Lifehouse and Who's Next

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By Hunter-Desportes (The Who at Charlotte, NC (1971)) [CC BY 2.0 (http://creativecommons.org/licenses/by/2.0)], via Wikimedia Commons

 
 
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Angie Spray's picture
Posted on Wed, 02/11/2015 - 11:28am
by Angie Spray

Member since: Sat, 01/03/2015

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Tommy secured the Who's future, and made them millionaires. The group reacted in different ways—Daltrey and Entwistle lived comfortably, Townshend was embarrassed at his wealth, which he felt was at odds with Meher Baba's ideals, and Moon spent frivolously. Entwistle was the first member of the group to release a solo album, Smash Your Head Against the Wall, in May 1971.

During the latter part of 1970, Townshend plotted a follow up TommyLifehouse, which was to be a multi-media project symbolising the relationship between an artist and his audience. He developed ideas in his home studio, creating layers of synthesizers, and the Young Vic theatre in London was booked for a series of experimental concerts. Townshend approached the gigs with optimism; the rest of the band were just happy to be gigging again. Eventually, the others complained to Townshend that the project was too complicated and they should simply record another album. Things deteriorated until Townshend had a nervous breakdown and abandoned Lifehouse.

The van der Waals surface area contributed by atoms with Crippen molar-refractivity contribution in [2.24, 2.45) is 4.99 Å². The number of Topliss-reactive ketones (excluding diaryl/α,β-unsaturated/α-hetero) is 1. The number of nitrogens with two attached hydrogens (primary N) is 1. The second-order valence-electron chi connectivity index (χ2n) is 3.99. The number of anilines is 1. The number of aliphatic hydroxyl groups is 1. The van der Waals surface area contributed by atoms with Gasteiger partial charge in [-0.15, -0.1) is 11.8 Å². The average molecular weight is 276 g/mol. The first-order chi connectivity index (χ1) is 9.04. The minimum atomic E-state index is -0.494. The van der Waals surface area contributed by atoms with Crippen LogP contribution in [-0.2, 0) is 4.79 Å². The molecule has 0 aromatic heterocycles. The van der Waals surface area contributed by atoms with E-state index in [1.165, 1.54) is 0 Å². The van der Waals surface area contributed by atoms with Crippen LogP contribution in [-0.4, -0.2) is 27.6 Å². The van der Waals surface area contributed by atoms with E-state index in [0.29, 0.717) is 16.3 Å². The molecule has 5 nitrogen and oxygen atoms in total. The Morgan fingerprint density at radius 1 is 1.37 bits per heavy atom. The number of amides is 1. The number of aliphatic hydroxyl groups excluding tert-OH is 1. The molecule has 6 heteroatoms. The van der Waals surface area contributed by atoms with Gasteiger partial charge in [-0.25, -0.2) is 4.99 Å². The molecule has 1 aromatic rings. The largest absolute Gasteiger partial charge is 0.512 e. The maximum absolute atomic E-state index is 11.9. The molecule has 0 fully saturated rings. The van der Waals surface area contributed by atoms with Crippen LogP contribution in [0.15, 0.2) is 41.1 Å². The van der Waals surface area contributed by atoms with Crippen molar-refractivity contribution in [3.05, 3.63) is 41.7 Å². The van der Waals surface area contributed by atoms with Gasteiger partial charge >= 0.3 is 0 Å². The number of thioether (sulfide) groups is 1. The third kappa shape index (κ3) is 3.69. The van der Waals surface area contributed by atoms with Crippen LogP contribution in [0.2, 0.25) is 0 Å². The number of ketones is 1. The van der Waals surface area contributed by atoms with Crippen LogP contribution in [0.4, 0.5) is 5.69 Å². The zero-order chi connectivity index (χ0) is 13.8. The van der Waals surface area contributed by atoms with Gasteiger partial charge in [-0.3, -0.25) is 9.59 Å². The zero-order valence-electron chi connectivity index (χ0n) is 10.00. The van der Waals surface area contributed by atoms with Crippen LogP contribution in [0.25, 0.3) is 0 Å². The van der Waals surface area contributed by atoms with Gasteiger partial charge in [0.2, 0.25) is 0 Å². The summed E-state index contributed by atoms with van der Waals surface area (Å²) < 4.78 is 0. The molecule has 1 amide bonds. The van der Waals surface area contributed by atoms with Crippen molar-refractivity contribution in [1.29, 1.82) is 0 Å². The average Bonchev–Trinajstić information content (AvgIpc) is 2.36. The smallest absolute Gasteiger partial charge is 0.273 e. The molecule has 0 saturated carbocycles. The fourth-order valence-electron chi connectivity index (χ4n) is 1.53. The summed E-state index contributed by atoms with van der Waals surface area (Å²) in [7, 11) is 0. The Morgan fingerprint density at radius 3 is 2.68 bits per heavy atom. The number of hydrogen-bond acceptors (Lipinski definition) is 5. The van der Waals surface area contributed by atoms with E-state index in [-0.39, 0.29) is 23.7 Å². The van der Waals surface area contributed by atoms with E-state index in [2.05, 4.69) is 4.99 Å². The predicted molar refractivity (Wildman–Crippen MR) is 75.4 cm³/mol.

Recording at the Record Plant in New York City in March 1971 was abandoned when Lambert's addiction to hard drugs interfered with his ability to produce. The group restarted with Glyn Johns in April. The album was mostly Lifehouse material, with one unrelated song by Entwistle, "My Wife", and was released as Who's Next in August. The album reached No. 1 in the UK and the US. "Baba O'Riley" and "Won't Get Fooled Again" are early examples of synthesizer use in rock, featuring keyboard sounds generated in real time by a Lowrey organ; on "Won't Get Fooled Again", it was further processed through a VCS3 synthesizer. The synthesizer intro to "Baba O'Riley" was programmed based on Meher Baba's vital stats, and the track featured a violin solo by Dave Arbus. The album was a critical and commercial success, and has been certified 3x platinum by the RIAA. The Who continued to issue Lifehouse-related material over the next few years, including the singles "Let's See Action", "Join Together" and "Relay".

The band went back on tour, and "Baba O' Riley" and "Won't Get Fooled Again" became live favourites. In November they performed at the newly opened Rainbow Theatre in London for three nights, continuing in the US later that month, where Robert Hilburn of the Los Angeles Times described the Who as "the Greatest Show on Earth". The tour was slightly disrupted at the Civic Auditorium in San Francisco on 12 December when Moon passed out over his kit after overdosing on brandy and barbiturates. He recovered and completed the gig, playing to his usual strength.

 

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The Who - Wikipedia, the free encyclopedia : taken from - http://en.wikipedia.org/wiki/The_Who http://creativecommons.org/licenses/by-sa/3.0/